Played in a small house with a half door and deeply splayed, small windows with brightly painted internal wooden shutters, nestled at the foot of the Comeragh Mountains. Played beside an open hearth with a wheel bellows which I used to pretend was a spinning wheel as I hummed and sang Irish poet John Francis Waller’s “The Spinning Wheel” ballad. As a child obvious connections can work best! An open hearth, where tea as dark as porter would be brewed on the crank over the open fire. A dwelling adorned with foxglove and fern and old cottage roses. Played while the hammer struck the anvil in the adjacent forge. Played at the crossroads. Played under paraffin lit lamps that dispelled the gloom and the smoke from the hearth and pipes. Its notes adding sweetness to the smell of woodbines. Played on high days and low days for family & friends known and unknown to me. I have never heard it being played but have heard tales of its playing.
I know not if it was played by and passed on to Mary by other older Quinns but it is now in the safe and kind hands of my nephew Darragh. A gifted musician and player of the other fiddle pictured above; who will, I hope, bring it on his travels and make music with it once more. It’s been silent for his entire lifetime and has long awaited an adventure and an incoming tide.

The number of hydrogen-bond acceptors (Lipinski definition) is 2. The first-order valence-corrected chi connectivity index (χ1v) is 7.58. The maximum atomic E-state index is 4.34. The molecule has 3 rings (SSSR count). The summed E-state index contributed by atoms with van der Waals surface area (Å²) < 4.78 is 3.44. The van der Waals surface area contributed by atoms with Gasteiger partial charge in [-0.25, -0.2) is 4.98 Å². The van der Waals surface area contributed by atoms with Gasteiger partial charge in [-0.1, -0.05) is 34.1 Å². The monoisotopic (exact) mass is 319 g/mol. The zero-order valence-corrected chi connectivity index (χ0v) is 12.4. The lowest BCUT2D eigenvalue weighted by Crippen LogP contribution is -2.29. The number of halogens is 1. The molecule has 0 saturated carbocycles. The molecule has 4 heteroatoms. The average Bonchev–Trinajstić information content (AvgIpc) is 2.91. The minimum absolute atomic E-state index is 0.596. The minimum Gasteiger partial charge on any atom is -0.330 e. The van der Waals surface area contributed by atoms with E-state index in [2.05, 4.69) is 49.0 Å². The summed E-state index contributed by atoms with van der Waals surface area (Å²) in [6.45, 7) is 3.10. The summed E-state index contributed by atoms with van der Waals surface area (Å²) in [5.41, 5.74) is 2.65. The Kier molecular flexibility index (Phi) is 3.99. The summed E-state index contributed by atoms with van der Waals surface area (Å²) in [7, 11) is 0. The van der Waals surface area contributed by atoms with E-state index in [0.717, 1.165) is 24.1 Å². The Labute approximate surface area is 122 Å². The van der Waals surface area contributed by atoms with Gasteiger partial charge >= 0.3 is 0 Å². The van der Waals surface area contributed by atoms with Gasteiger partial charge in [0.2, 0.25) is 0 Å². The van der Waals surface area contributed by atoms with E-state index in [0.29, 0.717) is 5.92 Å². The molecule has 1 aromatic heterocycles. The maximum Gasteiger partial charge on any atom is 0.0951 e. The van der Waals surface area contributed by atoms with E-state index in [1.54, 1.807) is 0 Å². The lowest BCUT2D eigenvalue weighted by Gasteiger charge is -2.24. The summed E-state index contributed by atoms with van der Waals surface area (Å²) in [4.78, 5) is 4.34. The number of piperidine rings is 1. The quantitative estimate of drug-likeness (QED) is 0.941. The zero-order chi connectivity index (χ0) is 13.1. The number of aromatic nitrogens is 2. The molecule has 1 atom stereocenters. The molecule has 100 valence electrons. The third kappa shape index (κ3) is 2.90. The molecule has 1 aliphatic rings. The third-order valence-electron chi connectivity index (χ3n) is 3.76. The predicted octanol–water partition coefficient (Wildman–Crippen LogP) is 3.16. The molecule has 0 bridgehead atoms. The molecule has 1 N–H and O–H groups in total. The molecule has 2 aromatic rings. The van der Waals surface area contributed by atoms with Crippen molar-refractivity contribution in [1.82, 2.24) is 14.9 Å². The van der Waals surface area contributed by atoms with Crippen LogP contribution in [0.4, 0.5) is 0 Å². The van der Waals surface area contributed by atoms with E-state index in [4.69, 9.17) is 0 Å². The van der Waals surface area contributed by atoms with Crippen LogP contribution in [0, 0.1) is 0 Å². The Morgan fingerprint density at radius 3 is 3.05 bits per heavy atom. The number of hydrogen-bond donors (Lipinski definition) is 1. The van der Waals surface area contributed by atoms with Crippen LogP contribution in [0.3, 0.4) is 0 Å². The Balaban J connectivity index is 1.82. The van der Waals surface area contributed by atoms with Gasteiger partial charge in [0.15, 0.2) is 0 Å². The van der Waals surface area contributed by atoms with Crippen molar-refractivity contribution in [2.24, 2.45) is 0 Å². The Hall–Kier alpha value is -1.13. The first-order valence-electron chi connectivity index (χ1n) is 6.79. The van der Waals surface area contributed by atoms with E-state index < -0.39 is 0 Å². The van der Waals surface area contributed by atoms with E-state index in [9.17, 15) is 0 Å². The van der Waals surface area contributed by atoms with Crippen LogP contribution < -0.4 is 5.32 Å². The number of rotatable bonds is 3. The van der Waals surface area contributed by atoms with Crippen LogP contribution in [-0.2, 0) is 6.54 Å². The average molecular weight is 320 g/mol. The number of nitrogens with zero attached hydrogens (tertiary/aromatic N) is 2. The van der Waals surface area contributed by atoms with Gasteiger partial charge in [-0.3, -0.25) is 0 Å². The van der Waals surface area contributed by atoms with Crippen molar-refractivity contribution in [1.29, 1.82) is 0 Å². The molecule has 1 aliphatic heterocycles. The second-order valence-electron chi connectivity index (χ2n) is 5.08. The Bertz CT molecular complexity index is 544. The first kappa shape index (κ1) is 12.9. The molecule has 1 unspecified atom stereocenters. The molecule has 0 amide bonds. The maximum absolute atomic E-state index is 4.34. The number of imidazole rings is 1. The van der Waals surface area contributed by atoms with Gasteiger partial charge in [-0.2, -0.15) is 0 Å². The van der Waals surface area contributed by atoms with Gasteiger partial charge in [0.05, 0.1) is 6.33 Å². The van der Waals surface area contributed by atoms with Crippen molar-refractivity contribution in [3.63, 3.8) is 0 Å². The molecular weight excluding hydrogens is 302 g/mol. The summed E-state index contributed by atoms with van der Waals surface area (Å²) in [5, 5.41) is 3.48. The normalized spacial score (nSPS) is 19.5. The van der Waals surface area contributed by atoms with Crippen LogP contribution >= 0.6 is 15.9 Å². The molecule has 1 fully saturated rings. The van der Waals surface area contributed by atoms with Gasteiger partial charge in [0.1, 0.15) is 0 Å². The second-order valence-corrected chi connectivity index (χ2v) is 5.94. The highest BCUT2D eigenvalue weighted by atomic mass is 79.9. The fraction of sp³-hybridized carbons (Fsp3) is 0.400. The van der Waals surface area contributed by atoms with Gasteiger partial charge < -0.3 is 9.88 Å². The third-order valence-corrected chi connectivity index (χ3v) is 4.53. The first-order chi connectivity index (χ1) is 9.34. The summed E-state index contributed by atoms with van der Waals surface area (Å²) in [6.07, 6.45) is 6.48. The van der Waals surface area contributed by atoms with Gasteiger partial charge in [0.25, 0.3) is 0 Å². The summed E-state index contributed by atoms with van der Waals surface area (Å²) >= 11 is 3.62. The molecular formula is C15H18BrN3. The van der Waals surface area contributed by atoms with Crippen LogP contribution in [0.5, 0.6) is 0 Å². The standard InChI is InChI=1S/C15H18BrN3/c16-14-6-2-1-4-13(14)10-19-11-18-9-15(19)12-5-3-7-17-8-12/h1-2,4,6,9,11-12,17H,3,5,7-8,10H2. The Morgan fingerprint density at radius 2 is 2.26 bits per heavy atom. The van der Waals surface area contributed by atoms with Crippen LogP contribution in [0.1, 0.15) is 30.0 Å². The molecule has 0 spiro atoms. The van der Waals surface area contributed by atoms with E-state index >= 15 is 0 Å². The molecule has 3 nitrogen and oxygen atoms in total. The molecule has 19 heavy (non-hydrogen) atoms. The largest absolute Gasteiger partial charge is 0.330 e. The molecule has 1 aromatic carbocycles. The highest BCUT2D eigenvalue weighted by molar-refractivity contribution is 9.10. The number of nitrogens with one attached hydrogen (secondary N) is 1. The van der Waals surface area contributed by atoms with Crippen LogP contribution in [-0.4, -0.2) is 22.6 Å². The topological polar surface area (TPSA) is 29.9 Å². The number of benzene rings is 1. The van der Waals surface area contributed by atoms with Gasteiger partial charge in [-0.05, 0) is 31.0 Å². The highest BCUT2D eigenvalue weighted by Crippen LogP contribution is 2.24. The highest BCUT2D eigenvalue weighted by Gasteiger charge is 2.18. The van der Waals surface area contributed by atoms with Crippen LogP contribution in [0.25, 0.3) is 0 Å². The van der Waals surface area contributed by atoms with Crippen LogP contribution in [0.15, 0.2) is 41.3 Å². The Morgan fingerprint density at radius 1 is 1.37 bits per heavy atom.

There is no doubt, that music at its best speaks to our souls or the substance of our being. It has been one of my most stalwart and compassionate companions as my life sketchily redesigns itself around John’s absence.
Three short months after John died, a friend of mine from my NIHE/DCU days, also sadly died. My first conversation with this chap from Leitrim, Richie Flynn, was about music. He bounced into the seat beside me thirty three years ago, for the first lecture in a course whose title I cannot remember, with a confident vibrant energy that is fair to say, imbued me with no small amount of envy. That energy and passion was applied with skill and fierceness to many facets of Richie’s life and led to many a robust discussion over the years but was tempered by his big good kind heart. Richie’s passion for music was wired in his DNA and leaked out of every pore. Richie used it as one of his litmus tests of people I think.